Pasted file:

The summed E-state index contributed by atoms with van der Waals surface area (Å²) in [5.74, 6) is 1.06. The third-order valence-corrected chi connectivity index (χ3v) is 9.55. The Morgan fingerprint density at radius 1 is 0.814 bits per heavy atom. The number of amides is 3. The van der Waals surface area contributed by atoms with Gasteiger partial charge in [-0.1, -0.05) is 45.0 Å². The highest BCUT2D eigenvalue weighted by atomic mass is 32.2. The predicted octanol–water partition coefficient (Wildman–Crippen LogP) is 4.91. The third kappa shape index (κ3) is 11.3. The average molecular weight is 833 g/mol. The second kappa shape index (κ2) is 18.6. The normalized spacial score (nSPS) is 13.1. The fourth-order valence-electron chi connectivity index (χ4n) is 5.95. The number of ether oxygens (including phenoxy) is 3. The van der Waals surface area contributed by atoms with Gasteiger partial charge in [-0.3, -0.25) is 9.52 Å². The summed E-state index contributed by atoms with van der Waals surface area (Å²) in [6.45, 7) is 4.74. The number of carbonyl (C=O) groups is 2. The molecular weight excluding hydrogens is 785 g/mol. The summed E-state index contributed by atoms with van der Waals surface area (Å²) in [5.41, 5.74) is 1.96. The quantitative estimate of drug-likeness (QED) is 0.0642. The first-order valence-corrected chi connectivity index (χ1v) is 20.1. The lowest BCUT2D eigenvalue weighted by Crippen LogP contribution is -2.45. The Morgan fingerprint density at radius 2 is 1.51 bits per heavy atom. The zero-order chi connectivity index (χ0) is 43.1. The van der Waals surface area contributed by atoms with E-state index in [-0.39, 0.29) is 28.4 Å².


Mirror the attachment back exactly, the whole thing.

The summed E-state index contributed by atoms with van der Waals surface area (Å²) in [5.74, 6) is 1.06. The third-order valence-corrected chi connectivity index (χ3v) is 9.55. The Morgan fingerprint density at radius 1 is 0.814 bits per heavy atom. The number of amides is 3. The van der Waals surface area contributed by atoms with Gasteiger partial charge in [-0.1, -0.05) is 45.0 Å². The highest BCUT2D eigenvalue weighted by atomic mass is 32.2. The predicted octanol–water partition coefficient (Wildman–Crippen LogP) is 4.91. The third kappa shape index (κ3) is 11.3. The average molecular weight is 833 g/mol. The second kappa shape index (κ2) is 18.6. The normalized spacial score (nSPS) is 13.1. The fourth-order valence-electron chi connectivity index (χ4n) is 5.95. The number of ether oxygens (including phenoxy) is 3. The van der Waals surface area contributed by atoms with Gasteiger partial charge in [-0.3, -0.25) is 9.52 Å². The summed E-state index contributed by atoms with van der Waals surface area (Å²) in [6.45, 7) is 4.74. The number of carbonyl (C=O) groups is 2. The molecular weight excluding hydrogens is 785 g/mol. The summed E-state index contributed by atoms with van der Waals surface area (Å²) in [5.41, 5.74) is 1.96. The quantitative estimate of drug-likeness (QED) is 0.0642. The first-order valence-corrected chi connectivity index (χ1v) is 20.1. The lowest BCUT2D eigenvalue weighted by Crippen LogP contribution is -2.45. The Morgan fingerprint density at radius 2 is 1.51 bits per heavy atom. The zero-order chi connectivity index (χ0) is 43.1. The van der Waals surface area contributed by atoms with E-state index in [-0.39, 0.29) is 28.4 Å².